not conceal it from the object of her adoration. She loved him with the
genuine simplicity of a heart incapable of deceit; and, unpractised in
the school of worldly prudence, unacquainted with the arts to which more
experienced women resort for the purpose of enhancing their own charms,
or fixing more firmly the affections of men, she had surrendered her
whole soul to her lover with the most confiding innocence, and an
implicit reliance on his unbounded return to her tenderness.

This complete devotedness flattered the vanity of Gomez Arias. He beheld
an angelic girl who centered all her happiness in his love, and in the
ardour of her feelings was incapable of admitting the least alloy of
cold calculating precaution. He was charmed with a character cast in the
mould of nature, untutored yet by art, and, as amongst his former
mistresses he had never met with one so entirely devoted, he returned
her love with the warmest admiration.

Gomez Arias was fondly indulging in these pleasing reveries, when his
man, Roque, suddenly burst upon him with a look full of information.

"Well, Sirrah!" cried Don Lope, "what means this intrusion?--Do you
still stick to the wise determination of quitting my service? Are you
willing to comply with the conditions?"

"No, Señor," answered Roque, with conscious importance; "I come loaded
with fresh proofs of my inclination to serve you."

"Upon my honor," exclaimed Gomez Arias, "thou art marvellously
complaisant, friend--thou hast seen the duenna, I suppose?"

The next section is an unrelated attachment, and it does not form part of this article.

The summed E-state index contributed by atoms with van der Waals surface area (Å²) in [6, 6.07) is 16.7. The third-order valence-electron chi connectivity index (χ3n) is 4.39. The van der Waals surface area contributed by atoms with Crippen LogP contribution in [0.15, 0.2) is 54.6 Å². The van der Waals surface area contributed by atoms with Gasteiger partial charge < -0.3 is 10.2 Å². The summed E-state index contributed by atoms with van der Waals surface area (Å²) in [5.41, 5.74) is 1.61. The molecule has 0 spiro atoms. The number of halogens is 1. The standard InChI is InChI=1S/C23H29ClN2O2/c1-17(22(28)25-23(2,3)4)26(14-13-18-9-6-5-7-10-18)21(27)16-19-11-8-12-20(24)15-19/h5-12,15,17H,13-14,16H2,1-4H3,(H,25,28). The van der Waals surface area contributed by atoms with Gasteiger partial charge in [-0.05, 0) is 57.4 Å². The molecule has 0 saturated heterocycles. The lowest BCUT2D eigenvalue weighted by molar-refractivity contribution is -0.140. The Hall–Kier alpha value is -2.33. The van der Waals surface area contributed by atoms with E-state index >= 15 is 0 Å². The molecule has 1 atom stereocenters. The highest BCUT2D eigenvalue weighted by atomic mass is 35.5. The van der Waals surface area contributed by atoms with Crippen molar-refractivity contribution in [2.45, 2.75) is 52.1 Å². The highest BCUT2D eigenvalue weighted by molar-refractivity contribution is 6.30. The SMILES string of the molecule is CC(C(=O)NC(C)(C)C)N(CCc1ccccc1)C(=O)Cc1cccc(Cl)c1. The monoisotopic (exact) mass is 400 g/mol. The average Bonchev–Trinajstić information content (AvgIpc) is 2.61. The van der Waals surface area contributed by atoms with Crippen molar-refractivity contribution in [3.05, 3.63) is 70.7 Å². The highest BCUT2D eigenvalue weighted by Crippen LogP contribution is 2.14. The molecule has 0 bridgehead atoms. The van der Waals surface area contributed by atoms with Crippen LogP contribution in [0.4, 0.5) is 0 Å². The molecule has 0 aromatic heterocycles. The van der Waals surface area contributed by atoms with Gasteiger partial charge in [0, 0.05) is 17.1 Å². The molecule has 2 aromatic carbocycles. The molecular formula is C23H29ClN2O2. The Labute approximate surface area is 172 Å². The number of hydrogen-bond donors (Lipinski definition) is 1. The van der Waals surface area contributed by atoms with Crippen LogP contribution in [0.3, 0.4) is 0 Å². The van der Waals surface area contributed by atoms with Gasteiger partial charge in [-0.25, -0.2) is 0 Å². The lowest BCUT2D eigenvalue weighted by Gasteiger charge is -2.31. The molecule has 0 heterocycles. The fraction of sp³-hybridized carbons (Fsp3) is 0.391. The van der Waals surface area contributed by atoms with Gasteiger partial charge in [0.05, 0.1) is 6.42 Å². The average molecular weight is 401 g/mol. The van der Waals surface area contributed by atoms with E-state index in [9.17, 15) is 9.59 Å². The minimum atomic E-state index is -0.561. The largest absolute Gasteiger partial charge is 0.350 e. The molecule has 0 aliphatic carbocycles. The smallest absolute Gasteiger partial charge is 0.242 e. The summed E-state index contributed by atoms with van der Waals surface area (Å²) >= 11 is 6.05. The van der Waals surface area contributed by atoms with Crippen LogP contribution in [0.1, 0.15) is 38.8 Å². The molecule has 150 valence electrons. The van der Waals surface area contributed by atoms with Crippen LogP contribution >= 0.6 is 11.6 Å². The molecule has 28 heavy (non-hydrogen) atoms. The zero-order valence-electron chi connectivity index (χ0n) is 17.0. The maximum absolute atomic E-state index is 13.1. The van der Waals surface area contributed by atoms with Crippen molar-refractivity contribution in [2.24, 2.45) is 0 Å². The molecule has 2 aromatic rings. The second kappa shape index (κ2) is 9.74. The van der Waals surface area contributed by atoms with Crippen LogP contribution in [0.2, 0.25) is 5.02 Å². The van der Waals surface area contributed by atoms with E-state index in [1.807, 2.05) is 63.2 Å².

"Yes, Sir, and I have seen some one else, besides."

"Let us hear first of the duenna."

"We must go to night--her master is engaged with a guest from Granada. I
saw them leave the house myself."

Gomez Arias lost no time in preparing for the interview; and as night
was now coming on, he girded on his sword, and, flinging his cloak
carelessly round him, sallied out accompanied by his valet, on his
nocturnal expedition.

"Art thou sure, good Roque," he demanded, "that you really saw the old
gentleman leave his mansion?"

"Quite sure, Don Lope--my eyes seldom deceive me; indeed I feel
perfectly satisfied with their capability. Never was there a more trusty
pair, in descrying afar off a father, or brother, or any other kind of
unwelcome intruder upon moonlight meetings. Argus, they say, had a
hundred eyes, and yet was found at fault, whereas I have only two
and----"

"They are sometimes as watchful," interrupted Don Lope.

"Seldom," replied Roque--"and when they unfortunately deceive me, I
sorely feel for the deception. I am a man of very tender feelings."

"Argus," observed his master, "was punished for his negligence, and it
is meet thou shouldst experience the same treatment, under similar
circumstances."

"Aye," quoth Roque, "he was changed into a peacock--I wonder into what
animal I shall be changed, since this sort of transformation is the
retribution attendant on negligent scouts--I think the character of a
jackal would suit me best, for I certainly lead the lion to his prey.
But now, Sir, leaving jesting aside, I have a little piece of serious
information for your ear. Do you know whom I saw in close converse with
Don Manuel de Monteblanco when he left his house?"

"No, nor do I care."

"Don't you, indeed?--Well, it is very fortunate, for it happened to be